Among the many strands of research in this context are studies of the political implications of the information society for democracy and participation in public debate and in electoral processes and whether a right to communicate should be enshrined in international law (Jшrgensen 2013). Within sociology, research on the domestication of technologies (Hartmann 2013) has helped to reveal that ICT artifacts are not prefigured by technology designers for their users, and that older and newer media and ICTs are appropriated in unpredictable ways depending on the cultural specificities of their use. Economic analysis tends to focus on the diffusion of ICTs and the implications for productivity in the economy since these technologies are classed as general-purpose technologies and associated with major transformations when they become widely dispersed across all ICT-using sectors of the economy (Freeman 2007).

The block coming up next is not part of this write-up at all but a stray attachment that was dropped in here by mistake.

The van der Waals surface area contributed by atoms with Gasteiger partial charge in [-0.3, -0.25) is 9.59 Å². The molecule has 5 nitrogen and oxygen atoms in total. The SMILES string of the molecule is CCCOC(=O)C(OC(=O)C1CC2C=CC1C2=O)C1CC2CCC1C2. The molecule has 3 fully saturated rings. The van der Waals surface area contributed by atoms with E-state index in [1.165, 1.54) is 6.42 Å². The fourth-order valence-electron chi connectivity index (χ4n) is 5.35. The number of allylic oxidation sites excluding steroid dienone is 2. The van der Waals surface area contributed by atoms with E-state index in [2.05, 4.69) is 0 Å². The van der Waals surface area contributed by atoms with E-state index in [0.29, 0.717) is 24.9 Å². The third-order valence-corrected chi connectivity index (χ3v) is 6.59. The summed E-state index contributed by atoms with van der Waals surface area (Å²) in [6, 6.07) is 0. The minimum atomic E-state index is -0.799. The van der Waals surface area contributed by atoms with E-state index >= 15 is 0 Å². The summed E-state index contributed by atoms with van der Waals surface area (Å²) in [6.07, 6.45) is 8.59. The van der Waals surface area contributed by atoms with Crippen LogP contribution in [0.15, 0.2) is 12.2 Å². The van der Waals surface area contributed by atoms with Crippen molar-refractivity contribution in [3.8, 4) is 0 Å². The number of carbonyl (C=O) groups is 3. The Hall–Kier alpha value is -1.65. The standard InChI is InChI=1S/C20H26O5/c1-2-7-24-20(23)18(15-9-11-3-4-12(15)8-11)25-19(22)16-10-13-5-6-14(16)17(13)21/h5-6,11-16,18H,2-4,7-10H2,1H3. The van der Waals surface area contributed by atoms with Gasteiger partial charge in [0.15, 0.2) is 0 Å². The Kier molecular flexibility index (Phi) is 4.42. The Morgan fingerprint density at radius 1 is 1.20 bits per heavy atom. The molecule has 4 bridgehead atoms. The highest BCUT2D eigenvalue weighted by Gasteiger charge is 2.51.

The disruptive characteristics of innovations in ICTs have given rise to many debates about their positive or negative implications for the global order, with research emphasizing links between local and distant places and the sometimes unifying, and at other times fragmenting, consequences. There is no stable definition but the term virtual community generally applies to online interactions that give rise to new forms of relationships and new organizational forms. Research focuses on the network relations among activists, bloggers, scientists and many other communities of users of social media. The digital platforms that support these communicative activities are increasingly being used by researchers to map the architecture of networks and social relations with a focus on the directionality of communication, synchronicity, content modularity, interactivity, personalization, and meaning construction. Research on issues of information control, privacy, and security raised by user-generated content, the co-creation of content, and interactive Web 2.0 applications is beginning to tackle the implications of ‘big data’ analytics which uses web-harvesting, ratings systems, and identity profiling to support corporate and state information collection and processing activities (Mayer- Schцnberger & Cukier 2013). Digital means of interacting online support the networking activities of individuals and of networked organizations which enable virtual teamworking and outsourcing, raising questions about the ownership of creative capabilities, privacy, and trust, whether the public can have confidence in the digital services provided by governments, and whether new forms of interaction are consistent with democratic practice.